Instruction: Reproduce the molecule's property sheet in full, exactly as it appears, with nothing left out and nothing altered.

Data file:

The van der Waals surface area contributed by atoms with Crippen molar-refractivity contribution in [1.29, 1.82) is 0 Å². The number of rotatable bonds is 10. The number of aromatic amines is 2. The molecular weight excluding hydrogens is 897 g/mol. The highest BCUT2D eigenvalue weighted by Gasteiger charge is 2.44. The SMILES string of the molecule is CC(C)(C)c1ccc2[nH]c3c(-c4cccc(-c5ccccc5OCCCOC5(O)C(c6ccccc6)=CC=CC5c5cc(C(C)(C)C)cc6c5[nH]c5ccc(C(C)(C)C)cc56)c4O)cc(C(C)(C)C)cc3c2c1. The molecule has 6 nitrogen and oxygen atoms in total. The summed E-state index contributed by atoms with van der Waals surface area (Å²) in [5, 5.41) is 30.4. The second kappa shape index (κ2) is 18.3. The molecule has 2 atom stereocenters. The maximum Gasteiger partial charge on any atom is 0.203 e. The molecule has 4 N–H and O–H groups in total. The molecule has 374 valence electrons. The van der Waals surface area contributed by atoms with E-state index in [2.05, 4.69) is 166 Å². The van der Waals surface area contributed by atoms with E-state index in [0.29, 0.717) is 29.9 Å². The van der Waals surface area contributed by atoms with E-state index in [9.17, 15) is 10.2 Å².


The van der Waals surface area contributed by atoms with Crippen molar-refractivity contribution in [1.29, 1.82) is 0 Å². The number of rotatable bonds is 10. The number of aromatic amines is 2. The molecular weight excluding hydrogens is 897 g/mol. The highest BCUT2D eigenvalue weighted by Gasteiger charge is 2.44. The SMILES string of the molecule is CC(C)(C)c1ccc2[nH]c3c(-c4cccc(-c5ccccc5OCCCOC5(O)C(c6ccccc6)=CC=CC5c5cc(C(C)(C)C)cc6c5[nH]c5ccc(C(C)(C)C)cc56)c4O)cc(C(C)(C)C)cc3c2c1. The molecule has 6 nitrogen and oxygen atoms in total. The summed E-state index contributed by atoms with van der Waals surface area (Å²) in [5, 5.41) is 30.4. The second kappa shape index (κ2) is 18.3. The molecule has 2 atom stereocenters. The maximum Gasteiger partial charge on any atom is 0.203 e. The molecule has 4 N–H and O–H groups in total. The molecule has 374 valence electrons. The van der Waals surface area contributed by atoms with E-state index in [2.05, 4.69) is 166 Å². The van der Waals surface area contributed by atoms with E-state index in [0.29, 0.717) is 29.9 Å². The van der Waals surface area contributed by atoms with E-state index in [9.17, 15) is 10.2 Å².